Teacher insurance sign-up delayed one month

by The City Wire staff ([email protected]) 151 views 

Gov. Mike Beebe on Monday (Sept. 23) gave public school employees at least a one-month reprieve from insurance premiums that are set to rise at or above 50% for many plans.

The enrollment period for public school employees will move from Oct. 1 to Nov. 1 “to see if any consensus can be achieved to address the rate hikes that have been announced,” Beebe said.

Beebe has said the premium increases are “awfully high,” and teachers will get “hit with catastrophic increases” if the Legislature waits until the fiscal session in early 2014 to address the issue.

The higher premiums are caused by an estimated $53 million shortfall in the Public School Health Insurance program. The public school health insurance plan, which provides coverage for roughly 47,000 teachers and school personnel in Arkansas, has been troubled for months.

Lawmakers were made aware of the problem as early as December 2012, according to minutes from an insurance subcommittee meeting. Toward the end of the session, the issue was debated with lawmakers and Beebe agreed to move $8 million in general improvement funds to handle several catastrophic claims that hit the system.

Beebe and lawmakers have faced increased pressure from teachers and other school employees to address the problem.

On Monday morning, Beebe and other state officials met with about 50 superintendents for almost 90 minutes to discuss options. Beebe said during his afternoon press conference that he was “very pleased” with the amount of superintendents who attended and their attitude toward seeking a solution.

Beebe met with about 25 state legislators after the superintendent meeting.

“I have the same response about them. I was pleased with their engagement. I was pleased with their questions, thoughts and discussion,” Beebe said of the legislators.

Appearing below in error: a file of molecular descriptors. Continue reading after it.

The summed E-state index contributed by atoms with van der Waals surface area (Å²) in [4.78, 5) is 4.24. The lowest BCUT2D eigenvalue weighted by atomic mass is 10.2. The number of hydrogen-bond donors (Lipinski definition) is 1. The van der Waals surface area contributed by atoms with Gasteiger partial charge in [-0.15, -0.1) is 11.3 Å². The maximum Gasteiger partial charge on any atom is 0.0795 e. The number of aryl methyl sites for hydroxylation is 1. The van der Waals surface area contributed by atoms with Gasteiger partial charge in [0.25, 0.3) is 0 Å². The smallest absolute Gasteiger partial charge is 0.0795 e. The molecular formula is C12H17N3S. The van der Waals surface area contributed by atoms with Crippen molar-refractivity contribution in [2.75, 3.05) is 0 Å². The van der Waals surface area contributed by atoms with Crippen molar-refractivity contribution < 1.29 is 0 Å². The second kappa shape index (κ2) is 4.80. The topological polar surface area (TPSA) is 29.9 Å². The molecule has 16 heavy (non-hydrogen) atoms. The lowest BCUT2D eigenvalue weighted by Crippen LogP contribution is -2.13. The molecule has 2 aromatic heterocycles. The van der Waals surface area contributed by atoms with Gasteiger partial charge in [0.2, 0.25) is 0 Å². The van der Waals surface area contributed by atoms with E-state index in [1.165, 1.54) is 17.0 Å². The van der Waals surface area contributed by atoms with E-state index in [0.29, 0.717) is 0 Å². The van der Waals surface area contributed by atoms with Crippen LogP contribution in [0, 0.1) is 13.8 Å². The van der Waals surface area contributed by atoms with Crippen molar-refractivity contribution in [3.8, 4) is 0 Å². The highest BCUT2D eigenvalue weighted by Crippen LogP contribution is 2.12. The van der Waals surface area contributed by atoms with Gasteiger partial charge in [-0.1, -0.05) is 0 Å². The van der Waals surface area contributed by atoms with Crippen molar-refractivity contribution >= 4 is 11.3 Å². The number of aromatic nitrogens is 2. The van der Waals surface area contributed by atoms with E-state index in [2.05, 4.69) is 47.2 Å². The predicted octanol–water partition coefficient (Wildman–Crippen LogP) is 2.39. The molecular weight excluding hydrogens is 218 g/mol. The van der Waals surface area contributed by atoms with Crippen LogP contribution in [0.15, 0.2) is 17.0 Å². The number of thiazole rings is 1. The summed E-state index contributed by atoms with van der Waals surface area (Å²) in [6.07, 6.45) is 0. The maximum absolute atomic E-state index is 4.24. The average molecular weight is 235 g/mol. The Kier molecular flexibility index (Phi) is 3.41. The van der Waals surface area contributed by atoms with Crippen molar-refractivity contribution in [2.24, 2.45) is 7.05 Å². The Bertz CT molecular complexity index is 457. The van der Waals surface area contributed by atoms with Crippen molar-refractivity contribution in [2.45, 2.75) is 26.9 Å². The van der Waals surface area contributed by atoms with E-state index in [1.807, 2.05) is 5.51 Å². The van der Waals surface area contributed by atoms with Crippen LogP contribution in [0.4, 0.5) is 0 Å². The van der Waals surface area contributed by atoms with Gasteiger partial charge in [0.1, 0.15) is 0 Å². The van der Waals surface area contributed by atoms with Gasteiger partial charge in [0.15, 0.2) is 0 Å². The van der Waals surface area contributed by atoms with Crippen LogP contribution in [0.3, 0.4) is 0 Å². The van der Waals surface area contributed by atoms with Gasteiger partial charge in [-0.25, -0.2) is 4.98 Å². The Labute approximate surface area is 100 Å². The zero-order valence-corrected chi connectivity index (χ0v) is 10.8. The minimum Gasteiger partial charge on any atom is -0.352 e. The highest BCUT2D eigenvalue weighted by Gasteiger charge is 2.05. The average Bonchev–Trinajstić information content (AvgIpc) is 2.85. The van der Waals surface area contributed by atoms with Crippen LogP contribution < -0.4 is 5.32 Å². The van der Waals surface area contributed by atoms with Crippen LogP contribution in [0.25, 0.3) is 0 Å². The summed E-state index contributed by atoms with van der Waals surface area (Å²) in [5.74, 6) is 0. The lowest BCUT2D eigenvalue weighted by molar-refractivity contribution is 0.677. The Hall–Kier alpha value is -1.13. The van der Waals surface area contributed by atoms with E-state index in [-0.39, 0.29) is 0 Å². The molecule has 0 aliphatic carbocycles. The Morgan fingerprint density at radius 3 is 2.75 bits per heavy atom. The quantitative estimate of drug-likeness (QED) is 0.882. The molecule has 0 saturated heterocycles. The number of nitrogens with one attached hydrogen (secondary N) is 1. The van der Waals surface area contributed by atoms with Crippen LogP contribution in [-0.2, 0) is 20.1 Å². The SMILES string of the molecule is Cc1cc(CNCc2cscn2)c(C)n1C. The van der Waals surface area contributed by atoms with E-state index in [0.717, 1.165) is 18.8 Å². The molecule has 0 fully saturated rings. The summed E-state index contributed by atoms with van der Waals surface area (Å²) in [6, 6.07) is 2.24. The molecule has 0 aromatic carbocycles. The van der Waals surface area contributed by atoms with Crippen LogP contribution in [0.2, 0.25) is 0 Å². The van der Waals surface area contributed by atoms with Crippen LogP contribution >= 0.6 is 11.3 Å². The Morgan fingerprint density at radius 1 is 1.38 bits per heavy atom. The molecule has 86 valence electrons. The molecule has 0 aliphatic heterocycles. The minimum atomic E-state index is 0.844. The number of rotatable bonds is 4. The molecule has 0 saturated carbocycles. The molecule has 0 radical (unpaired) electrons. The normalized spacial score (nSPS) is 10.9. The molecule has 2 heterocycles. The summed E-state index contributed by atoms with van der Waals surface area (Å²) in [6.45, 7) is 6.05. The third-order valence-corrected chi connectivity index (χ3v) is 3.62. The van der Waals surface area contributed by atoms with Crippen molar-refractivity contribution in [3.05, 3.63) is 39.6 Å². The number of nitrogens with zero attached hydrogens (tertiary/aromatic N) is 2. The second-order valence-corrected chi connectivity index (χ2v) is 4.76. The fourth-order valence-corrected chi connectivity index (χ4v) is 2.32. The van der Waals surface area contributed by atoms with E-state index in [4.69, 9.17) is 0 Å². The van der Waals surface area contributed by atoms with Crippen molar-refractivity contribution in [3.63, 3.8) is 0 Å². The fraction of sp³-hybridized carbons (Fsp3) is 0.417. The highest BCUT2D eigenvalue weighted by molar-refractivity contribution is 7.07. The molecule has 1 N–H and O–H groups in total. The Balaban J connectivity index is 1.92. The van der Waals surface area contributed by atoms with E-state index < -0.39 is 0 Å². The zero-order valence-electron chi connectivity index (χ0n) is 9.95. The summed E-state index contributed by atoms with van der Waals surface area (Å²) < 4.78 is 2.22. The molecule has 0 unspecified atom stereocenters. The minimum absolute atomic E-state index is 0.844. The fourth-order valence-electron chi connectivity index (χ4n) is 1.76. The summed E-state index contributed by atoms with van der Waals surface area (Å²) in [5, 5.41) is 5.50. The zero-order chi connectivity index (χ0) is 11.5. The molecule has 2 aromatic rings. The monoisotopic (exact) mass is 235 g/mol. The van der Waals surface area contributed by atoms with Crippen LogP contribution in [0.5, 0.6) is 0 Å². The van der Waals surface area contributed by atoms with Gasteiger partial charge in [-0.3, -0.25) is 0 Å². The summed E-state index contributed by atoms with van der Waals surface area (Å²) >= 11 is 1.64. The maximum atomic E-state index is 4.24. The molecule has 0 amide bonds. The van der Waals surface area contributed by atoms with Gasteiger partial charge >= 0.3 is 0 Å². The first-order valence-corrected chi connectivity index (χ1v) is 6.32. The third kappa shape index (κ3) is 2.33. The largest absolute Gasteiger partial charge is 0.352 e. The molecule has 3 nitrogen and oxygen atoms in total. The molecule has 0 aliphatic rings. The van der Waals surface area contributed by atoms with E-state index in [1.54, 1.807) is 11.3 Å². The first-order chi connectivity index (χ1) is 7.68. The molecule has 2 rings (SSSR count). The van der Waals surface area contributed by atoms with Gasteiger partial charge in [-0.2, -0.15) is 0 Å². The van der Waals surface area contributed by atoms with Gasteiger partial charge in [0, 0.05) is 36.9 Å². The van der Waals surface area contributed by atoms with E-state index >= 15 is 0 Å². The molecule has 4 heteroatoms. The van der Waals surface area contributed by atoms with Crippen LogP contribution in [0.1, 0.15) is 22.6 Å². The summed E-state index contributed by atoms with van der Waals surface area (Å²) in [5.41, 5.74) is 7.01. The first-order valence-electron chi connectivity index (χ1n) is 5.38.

A Tuesday meeting is scheduled with teachers groups and other “frontline” groups to get their input, Beebe explained.

He also warned that “whatever solution is going to hurt” because there are only so many budgets from which to tap funds. Possible solutions mentioned by Beebe in interviews prior to Monday included reducing or halting tax cuts approved in the recent session, pulling money from other funds, increasing state control of how school districts allocate money for insurance and reviewing the system for possible changes.

“So far, I’m optimistic,” Beebe said Monday. “Now, that doesn’t mean we’re going to have a consensus. You may end up with a consensus among superintendents that public school employees hate. You may end up with a consensus that public school employees like that superintendents hate. You may end up with a consensus of both that the legislature hates.”

He said a special session will be called when their is consensus on a plan that addresses the short-term problem and paves the way for a long-term solution.

Whatever happens will need to happen fast.

“Along with that, is we’re going to need a consensus if one is going to be achieved, from all these various constituencies, by about October 15,” Beebe said, adding that state officials have said Oct. 15 would provide just enough time to get new information about to public school employees prior to a Nov. 1 enrollment deadline.